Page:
Explain how you expect students to challenge the reading. Explicitly share your discipline’s approach to critical reading. Keep in mind that students may have deeply held misconceptions about what it means to read a document critically.
For example, some students see their goal in reading as merely getting the "gist" of an article, and hence they skim all the paragraphs equally rather than analyzing different sections according to their role in the text.
However, because of your expertise, you may do this automatically and not even notice that you are varying your approach (e.g., for original research articles versus literature reviews, for academic articles versus popular pieces, or for historical documents versus. So, sharing with students some key aspects of your disciplinary approach to reading can help them learn the ropes.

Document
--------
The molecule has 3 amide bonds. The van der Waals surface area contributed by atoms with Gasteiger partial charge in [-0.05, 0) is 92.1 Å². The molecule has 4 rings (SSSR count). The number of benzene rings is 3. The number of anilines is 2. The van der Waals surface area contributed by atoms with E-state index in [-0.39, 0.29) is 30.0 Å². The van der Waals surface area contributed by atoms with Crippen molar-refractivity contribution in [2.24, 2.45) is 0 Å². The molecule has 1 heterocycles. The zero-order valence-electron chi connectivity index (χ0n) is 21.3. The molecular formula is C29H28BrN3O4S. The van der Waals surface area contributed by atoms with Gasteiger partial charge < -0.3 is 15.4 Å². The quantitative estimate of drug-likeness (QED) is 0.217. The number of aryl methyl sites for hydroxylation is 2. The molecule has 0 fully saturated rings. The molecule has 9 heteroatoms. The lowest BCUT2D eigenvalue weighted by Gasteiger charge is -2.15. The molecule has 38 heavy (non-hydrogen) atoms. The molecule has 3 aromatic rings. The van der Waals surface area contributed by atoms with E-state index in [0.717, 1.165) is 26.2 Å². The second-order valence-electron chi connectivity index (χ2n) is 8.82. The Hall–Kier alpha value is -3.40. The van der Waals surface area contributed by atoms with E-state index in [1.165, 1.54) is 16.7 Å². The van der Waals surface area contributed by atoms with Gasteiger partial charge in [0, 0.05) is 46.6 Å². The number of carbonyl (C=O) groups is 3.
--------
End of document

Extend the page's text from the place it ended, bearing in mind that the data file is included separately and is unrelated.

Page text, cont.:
Remember that reading an article is a task usually done alone, so find ways to reveal and share your process of critical reading with students.
For example, if students take the readings at face value, they will not be prepared to challenge the author's perspective.
If students can't analyze an argument’s structure or evaluate evidence as they are reading, they will not be able to identify weaknesses in the argument or critique it.
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Both critical writing and critical reading require the use of synthesis.
Even going through a portion of a reading and "thinking aloud" as you read – i.e., articulating the questions or issues that come to your mind as you read – can give students a window onto what it means to read critically in your discipline.
Finally, you can give students guidelines for how long they should take for each reading, how much they should write down as they read, and what they should be prepared to say next class.